Home » Celebrating Black History Month

Bill William Carter Jenkins

1 February 2020 3,564 views No Comment

Courtesy of Diana Rowley

    Bill Jenkins

    Educational Background: PhD, Epidemiology, The University of North Carolina at Chapel Hill; Masters, Public Health, The University of North Carolina at Chapel Hill; Masters, Biostatistics, Georgetown University

    Bill William Carter Jenkins was born in Mt. Pleasant, South Carolina, and graduated from Morehouse College with a degree in mathematics in 1967. He earned a master’s in biostatistics from Georgetown University in 1974, a master’s in public health from The University of North Carolina at Chapel Hill (UNC) in 1977, and a PhD in epidemiology from UNC in 1983. He then completed a postdoc in biostatistics at Harvard University in 1987 and received an honorary doctorate from the Medical University of South Carolina in 2011.

    Jenkins began his career as a statistician in the National Center for Health Statistics (NCHS). He was a biostatistician by day and an activist by night. That combination led him to become the first equal opportunity employment officer for NCHS, and he insisted the agency develop a better upward mobility path for African-American nonscience workers stuck in low-wage jobs. It was during that time—when he was in his early 20s—he learned of the infamous Tuskegee syphilis study and worked to expose it. Jenkins helped extract an official apology from the federal government for the study and produced a documentary with the survivors.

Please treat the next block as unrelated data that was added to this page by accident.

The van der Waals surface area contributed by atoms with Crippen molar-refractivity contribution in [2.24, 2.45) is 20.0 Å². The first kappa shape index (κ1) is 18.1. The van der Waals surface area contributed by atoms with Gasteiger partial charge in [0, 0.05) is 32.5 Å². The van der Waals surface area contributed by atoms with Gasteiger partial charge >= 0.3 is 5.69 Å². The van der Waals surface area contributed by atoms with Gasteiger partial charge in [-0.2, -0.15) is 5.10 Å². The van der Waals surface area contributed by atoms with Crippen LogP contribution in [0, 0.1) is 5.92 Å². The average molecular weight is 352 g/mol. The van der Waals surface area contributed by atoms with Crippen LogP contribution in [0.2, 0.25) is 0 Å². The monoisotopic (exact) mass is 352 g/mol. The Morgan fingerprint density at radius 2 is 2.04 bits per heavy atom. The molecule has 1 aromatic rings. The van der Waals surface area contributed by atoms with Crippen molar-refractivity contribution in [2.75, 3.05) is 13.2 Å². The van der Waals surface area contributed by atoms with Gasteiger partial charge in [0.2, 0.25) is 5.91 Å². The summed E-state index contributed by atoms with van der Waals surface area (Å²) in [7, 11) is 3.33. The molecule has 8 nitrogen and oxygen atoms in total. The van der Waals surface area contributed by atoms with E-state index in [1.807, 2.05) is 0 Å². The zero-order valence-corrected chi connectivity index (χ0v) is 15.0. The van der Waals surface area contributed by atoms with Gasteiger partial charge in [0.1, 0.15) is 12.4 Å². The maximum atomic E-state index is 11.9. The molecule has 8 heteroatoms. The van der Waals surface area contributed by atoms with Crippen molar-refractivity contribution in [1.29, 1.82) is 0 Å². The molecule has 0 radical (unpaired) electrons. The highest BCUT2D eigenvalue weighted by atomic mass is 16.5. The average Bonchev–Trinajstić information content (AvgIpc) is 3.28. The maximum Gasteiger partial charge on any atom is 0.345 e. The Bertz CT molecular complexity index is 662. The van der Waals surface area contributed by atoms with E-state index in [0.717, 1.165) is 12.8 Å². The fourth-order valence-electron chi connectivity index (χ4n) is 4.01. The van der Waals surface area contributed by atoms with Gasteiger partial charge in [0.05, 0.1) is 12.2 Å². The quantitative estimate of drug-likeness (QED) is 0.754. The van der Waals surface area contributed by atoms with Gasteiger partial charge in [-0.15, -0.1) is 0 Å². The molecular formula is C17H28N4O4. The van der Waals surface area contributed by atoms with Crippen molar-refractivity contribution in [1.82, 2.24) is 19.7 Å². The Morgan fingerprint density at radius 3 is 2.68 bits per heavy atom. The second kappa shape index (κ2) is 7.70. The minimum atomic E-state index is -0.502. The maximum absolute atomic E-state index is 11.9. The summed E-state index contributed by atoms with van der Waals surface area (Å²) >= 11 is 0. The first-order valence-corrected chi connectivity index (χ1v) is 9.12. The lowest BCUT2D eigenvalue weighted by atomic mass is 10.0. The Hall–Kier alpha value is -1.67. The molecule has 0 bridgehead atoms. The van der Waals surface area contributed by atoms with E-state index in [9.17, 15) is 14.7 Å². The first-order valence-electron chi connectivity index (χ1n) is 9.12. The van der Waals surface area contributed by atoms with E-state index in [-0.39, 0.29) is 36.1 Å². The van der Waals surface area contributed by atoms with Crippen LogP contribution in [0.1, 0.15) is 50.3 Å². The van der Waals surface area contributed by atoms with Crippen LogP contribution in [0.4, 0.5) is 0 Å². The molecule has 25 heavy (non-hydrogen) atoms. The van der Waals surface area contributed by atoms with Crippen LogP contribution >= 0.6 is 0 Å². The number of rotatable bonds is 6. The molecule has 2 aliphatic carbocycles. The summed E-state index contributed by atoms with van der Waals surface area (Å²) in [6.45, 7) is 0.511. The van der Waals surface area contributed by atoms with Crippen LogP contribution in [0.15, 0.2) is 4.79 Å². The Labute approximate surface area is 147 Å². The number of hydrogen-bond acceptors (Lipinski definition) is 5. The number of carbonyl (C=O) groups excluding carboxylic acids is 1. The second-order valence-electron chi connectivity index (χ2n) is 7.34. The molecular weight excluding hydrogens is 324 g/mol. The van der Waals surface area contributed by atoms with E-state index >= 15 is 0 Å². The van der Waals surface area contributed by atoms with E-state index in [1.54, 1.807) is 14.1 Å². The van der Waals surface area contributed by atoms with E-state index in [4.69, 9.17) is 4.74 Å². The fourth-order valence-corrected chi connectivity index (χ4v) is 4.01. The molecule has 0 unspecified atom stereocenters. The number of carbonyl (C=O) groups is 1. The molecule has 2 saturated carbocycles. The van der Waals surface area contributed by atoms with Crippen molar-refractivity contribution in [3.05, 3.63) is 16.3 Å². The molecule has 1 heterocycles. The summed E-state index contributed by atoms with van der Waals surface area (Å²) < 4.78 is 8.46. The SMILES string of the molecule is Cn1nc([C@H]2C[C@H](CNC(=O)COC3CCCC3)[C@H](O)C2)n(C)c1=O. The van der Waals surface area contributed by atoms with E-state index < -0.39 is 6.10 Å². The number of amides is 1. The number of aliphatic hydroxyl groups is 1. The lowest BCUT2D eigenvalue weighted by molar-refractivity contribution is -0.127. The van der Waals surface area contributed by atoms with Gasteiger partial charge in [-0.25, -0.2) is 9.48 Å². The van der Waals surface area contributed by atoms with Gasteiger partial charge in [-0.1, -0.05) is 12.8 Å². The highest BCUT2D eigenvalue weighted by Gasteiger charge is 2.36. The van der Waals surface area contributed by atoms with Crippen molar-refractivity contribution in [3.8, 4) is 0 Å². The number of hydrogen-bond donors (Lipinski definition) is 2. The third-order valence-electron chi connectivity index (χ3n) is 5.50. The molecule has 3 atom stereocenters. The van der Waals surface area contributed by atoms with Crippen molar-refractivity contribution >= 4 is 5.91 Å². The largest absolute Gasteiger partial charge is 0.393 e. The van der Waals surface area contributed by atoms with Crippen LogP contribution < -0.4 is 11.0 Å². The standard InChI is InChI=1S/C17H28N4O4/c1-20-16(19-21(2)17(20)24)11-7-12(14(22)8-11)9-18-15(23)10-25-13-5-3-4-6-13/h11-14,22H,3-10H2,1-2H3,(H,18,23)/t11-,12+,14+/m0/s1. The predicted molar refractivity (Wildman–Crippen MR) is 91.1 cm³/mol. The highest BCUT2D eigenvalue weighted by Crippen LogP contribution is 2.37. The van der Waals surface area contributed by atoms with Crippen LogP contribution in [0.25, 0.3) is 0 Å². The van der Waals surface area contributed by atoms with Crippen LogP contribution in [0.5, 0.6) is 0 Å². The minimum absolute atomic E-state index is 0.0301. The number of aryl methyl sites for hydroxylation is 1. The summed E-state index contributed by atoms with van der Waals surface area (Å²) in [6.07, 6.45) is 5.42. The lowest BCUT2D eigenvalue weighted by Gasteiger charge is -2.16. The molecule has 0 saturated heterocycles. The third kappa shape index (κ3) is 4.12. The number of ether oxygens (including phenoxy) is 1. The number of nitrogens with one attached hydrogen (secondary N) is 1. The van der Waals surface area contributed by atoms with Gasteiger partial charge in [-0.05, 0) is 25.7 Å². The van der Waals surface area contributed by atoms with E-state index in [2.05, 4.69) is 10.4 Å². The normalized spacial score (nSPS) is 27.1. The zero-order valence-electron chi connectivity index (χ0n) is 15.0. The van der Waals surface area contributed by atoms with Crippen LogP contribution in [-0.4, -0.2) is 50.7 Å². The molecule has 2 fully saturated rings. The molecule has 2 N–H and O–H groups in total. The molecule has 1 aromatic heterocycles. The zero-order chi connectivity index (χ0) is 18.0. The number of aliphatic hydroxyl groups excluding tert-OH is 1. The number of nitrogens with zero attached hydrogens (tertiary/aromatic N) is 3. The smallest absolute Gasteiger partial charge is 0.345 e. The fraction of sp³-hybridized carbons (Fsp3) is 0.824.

In the 1980s, at the beginning of the AIDS epidemic, Jenkins was a mathematical statistician at the Centers for Disease Control and Prevention (CDC) Division of Sexually Transmitted Diseases and one of the first people to project the spread of AIDS in the black community. He directed CDC’s first community-based funding program for AIDS/HIV, discussed in Chapter 5 of the 1992 edition of Health Issues in the Black Community.

    Jenkins was an adjunct professor of epidemiology at the UNC Gillings School of Global Public Health and a fellow in the American College of Epidemiology. He was active in the ASA’s Statistics in Epidemiology Section. In 1991, he—along with a group of African-American epidemiologists and statisticians—founded the Society for the Analysis of African-American Public Health Issues (SAAPHI), an affiliate of the American Public Health Association, a nonprofit national public health organization dedicated to improving the overall health of African Americans.

    Jenkins died February 17, 2019, of complications from sarcoidosis. He is survived by his wife, Diana Rowley—also an epidemiologist—and their daughter, Danielle Rowley-Jenkins.

    More About Jenkins
    “Bill Jenkins, Who Tried to Halt Tuskegee Syphilis Study, Dies at 73”
    The New York Times

    “Gillings School Mourns Loss of Bill Jenkins, Advocate for Minority Health and Witness Against Racism”
    Gillings School News

    Resources compiled by Victor Schoenbach

    1 Star2 Stars3 Stars4 Stars5 Stars (No Ratings Yet)

    Comments are closed.